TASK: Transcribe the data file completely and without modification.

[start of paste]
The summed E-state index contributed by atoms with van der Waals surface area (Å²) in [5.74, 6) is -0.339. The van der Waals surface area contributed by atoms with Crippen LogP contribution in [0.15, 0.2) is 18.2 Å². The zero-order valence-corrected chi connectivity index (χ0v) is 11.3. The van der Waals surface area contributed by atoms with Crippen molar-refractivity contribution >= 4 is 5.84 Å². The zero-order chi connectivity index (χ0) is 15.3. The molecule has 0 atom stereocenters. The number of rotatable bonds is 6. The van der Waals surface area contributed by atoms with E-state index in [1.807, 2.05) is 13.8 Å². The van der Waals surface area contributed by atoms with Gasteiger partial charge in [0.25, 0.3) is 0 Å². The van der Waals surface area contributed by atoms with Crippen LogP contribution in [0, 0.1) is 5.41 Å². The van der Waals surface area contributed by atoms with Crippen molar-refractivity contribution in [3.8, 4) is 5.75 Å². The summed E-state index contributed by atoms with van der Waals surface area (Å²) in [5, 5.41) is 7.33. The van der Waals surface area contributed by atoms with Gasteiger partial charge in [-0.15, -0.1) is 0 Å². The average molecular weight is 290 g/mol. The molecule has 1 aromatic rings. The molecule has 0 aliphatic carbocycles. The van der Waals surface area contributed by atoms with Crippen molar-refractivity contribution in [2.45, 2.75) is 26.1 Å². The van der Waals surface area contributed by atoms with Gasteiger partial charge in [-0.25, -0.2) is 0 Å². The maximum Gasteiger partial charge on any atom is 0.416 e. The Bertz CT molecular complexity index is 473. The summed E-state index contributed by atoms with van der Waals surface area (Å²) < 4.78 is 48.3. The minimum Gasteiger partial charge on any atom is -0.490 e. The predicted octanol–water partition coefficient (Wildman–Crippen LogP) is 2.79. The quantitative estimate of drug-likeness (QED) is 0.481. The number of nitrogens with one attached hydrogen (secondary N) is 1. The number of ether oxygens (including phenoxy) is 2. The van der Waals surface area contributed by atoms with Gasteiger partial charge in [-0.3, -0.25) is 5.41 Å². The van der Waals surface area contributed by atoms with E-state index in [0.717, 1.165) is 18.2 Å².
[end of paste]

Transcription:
The summed E-state index contributed by atoms with van der Waals surface area (Å²) in [5.74, 6) is -0.339. The van der Waals surface area contributed by atoms with Crippen LogP contribution in [0.15, 0.2) is 18.2 Å². The zero-order valence-corrected chi connectivity index (χ0v) is 11.3. The van der Waals surface area contributed by atoms with Crippen molar-refractivity contribution >= 4 is 5.84 Å². The zero-order chi connectivity index (χ0) is 15.3. The molecule has 0 atom stereocenters. The number of rotatable bonds is 6. The van der Waals surface area contributed by atoms with E-state index in [1.807, 2.05) is 13.8 Å². The van der Waals surface area contributed by atoms with Gasteiger partial charge in [0.25, 0.3) is 0 Å². The van der Waals surface area contributed by atoms with Crippen LogP contribution in [0, 0.1) is 5.41 Å². The van der Waals surface area contributed by atoms with Crippen molar-refractivity contribution in [3.8, 4) is 5.75 Å². The summed E-state index contributed by atoms with van der Waals surface area (Å²) in [5, 5.41) is 7.33. The van der Waals surface area contributed by atoms with Gasteiger partial charge in [-0.15, -0.1) is 0 Å². The average molecular weight is 290 g/mol. The molecule has 1 aromatic rings. The molecule has 0 aliphatic carbocycles. The van der Waals surface area contributed by atoms with Crippen molar-refractivity contribution in [2.45, 2.75) is 26.1 Å². The van der Waals surface area contributed by atoms with Gasteiger partial charge in [-0.25, -0.2) is 0 Å². The maximum Gasteiger partial charge on any atom is 0.416 e. The Bertz CT molecular complexity index is 473. The summed E-state index contributed by atoms with van der Waals surface area (Å²) < 4.78 is 48.3. The minimum Gasteiger partial charge on any atom is -0.490 e. The predicted octanol–water partition coefficient (Wildman–Crippen LogP) is 2.79. The quantitative estimate of drug-likeness (QED) is 0.481. The number of nitrogens with one attached hydrogen (secondary N) is 1. The number of ether oxygens (including phenoxy) is 2. The van der Waals surface area contributed by atoms with Gasteiger partial charge in [-0.3, -0.25) is 5.41 Å². The van der Waals surface area contributed by atoms with E-state index in [0.717, 1.165) is 18.2 Å².